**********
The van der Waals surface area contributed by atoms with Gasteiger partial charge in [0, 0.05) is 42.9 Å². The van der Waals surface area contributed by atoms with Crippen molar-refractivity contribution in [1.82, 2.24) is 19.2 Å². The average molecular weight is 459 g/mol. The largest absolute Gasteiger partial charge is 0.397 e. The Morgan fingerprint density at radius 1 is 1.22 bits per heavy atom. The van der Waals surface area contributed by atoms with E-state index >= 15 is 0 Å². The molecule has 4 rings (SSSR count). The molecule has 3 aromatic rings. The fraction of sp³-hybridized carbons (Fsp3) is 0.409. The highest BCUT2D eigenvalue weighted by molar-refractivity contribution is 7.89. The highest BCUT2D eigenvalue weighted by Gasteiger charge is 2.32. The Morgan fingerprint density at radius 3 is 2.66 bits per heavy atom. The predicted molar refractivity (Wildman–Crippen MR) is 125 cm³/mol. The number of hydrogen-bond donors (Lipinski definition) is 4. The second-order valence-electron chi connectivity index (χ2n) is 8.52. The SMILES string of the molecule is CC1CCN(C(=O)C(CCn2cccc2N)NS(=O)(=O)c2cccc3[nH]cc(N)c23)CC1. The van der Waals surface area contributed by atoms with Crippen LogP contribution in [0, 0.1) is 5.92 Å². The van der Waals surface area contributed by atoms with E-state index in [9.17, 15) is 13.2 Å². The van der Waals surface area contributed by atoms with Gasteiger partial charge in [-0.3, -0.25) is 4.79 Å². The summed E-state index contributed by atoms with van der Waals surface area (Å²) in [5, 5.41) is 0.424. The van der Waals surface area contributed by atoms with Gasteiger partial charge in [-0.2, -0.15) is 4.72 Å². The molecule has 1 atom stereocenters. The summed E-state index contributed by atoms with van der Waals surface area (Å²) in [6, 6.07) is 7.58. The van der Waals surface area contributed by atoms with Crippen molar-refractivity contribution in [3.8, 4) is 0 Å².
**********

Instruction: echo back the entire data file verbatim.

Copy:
The van der Waals surface area contributed by atoms with Gasteiger partial charge in [0, 0.05) is 42.9 Å². The van der Waals surface area contributed by atoms with Crippen molar-refractivity contribution in [1.82, 2.24) is 19.2 Å². The average molecular weight is 459 g/mol. The largest absolute Gasteiger partial charge is 0.397 e. The Morgan fingerprint density at radius 1 is 1.22 bits per heavy atom. The van der Waals surface area contributed by atoms with E-state index >= 15 is 0 Å². The molecule has 4 rings (SSSR count). The molecule has 3 aromatic rings. The fraction of sp³-hybridized carbons (Fsp3) is 0.409. The highest BCUT2D eigenvalue weighted by molar-refractivity contribution is 7.89. The highest BCUT2D eigenvalue weighted by Gasteiger charge is 2.32. The Morgan fingerprint density at radius 3 is 2.66 bits per heavy atom. The predicted molar refractivity (Wildman–Crippen MR) is 125 cm³/mol. The number of hydrogen-bond donors (Lipinski definition) is 4. The second-order valence-electron chi connectivity index (χ2n) is 8.52. The SMILES string of the molecule is CC1CCN(C(=O)C(CCn2cccc2N)NS(=O)(=O)c2cccc3[nH]cc(N)c23)CC1. The van der Waals surface area contributed by atoms with Crippen LogP contribution in [0, 0.1) is 5.92 Å². The van der Waals surface area contributed by atoms with E-state index in [9.17, 15) is 13.2 Å². The van der Waals surface area contributed by atoms with Gasteiger partial charge in [-0.3, -0.25) is 4.79 Å². The summed E-state index contributed by atoms with van der Waals surface area (Å²) in [5, 5.41) is 0.424. The van der Waals surface area contributed by atoms with Gasteiger partial charge in [-0.2, -0.15) is 4.72 Å². The molecule has 1 atom stereocenters. The summed E-state index contributed by atoms with van der Waals surface area (Å²) in [6, 6.07) is 7.58. The van der Waals surface area contributed by atoms with Crippen molar-refractivity contribution in [3.8, 4) is 0 Å².